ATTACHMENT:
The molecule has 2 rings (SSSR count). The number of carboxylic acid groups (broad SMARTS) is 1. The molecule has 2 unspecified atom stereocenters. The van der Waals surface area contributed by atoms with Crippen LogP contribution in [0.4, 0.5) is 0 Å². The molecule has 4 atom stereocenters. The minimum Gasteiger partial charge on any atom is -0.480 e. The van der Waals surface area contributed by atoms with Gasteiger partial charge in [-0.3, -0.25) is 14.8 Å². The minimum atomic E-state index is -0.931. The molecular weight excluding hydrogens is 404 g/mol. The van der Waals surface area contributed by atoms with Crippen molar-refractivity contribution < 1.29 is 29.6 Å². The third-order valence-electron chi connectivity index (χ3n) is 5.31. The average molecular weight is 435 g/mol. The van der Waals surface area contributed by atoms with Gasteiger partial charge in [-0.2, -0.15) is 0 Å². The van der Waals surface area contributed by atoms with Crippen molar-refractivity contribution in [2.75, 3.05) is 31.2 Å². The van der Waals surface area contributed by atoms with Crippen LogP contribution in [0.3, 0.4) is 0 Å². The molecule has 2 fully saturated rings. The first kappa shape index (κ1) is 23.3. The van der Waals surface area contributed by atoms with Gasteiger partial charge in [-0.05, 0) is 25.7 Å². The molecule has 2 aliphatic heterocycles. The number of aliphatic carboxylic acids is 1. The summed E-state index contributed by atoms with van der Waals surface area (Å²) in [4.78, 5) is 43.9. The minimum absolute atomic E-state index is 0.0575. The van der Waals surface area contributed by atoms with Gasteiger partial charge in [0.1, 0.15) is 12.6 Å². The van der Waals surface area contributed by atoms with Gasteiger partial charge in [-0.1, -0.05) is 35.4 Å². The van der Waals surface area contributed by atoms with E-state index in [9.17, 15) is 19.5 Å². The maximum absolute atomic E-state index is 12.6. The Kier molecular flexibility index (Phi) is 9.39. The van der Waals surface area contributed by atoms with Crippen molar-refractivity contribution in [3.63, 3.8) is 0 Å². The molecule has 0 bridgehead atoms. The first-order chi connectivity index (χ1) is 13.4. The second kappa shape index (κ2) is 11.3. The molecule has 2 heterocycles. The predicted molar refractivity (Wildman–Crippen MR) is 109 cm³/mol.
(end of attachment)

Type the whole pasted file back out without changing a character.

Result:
The molecule has 2 rings (SSSR count). The number of carboxylic acid groups (broad SMARTS) is 1. The molecule has 2 unspecified atom stereocenters. The van der Waals surface area contributed by atoms with Crippen LogP contribution in [0.4, 0.5) is 0 Å². The molecule has 4 atom stereocenters. The minimum Gasteiger partial charge on any atom is -0.480 e. The van der Waals surface area contributed by atoms with Gasteiger partial charge in [-0.3, -0.25) is 14.8 Å². The minimum atomic E-state index is -0.931. The molecular weight excluding hydrogens is 404 g/mol. The van der Waals surface area contributed by atoms with Crippen molar-refractivity contribution < 1.29 is 29.6 Å². The third-order valence-electron chi connectivity index (χ3n) is 5.31. The average molecular weight is 435 g/mol. The van der Waals surface area contributed by atoms with Gasteiger partial charge in [-0.2, -0.15) is 0 Å². The van der Waals surface area contributed by atoms with Crippen molar-refractivity contribution in [2.75, 3.05) is 31.2 Å². The van der Waals surface area contributed by atoms with Crippen LogP contribution in [0.3, 0.4) is 0 Å². The molecule has 2 fully saturated rings. The first kappa shape index (κ1) is 23.3. The van der Waals surface area contributed by atoms with Gasteiger partial charge in [-0.05, 0) is 25.7 Å². The molecule has 2 aliphatic heterocycles. The number of aliphatic carboxylic acids is 1. The summed E-state index contributed by atoms with van der Waals surface area (Å²) in [4.78, 5) is 43.9. The minimum absolute atomic E-state index is 0.0575. The van der Waals surface area contributed by atoms with Gasteiger partial charge in [0.1, 0.15) is 12.6 Å². The van der Waals surface area contributed by atoms with Gasteiger partial charge in [-0.1, -0.05) is 35.4 Å². The van der Waals surface area contributed by atoms with E-state index in [9.17, 15) is 19.5 Å². The maximum absolute atomic E-state index is 12.6. The Kier molecular flexibility index (Phi) is 9.39. The van der Waals surface area contributed by atoms with Crippen molar-refractivity contribution in [3.63, 3.8) is 0 Å². The molecule has 0 bridgehead atoms. The first-order chi connectivity index (χ1) is 13.4. The second kappa shape index (κ2) is 11.3. The molecule has 2 heterocycles. The predicted molar refractivity (Wildman–Crippen MR) is 109 cm³/mol.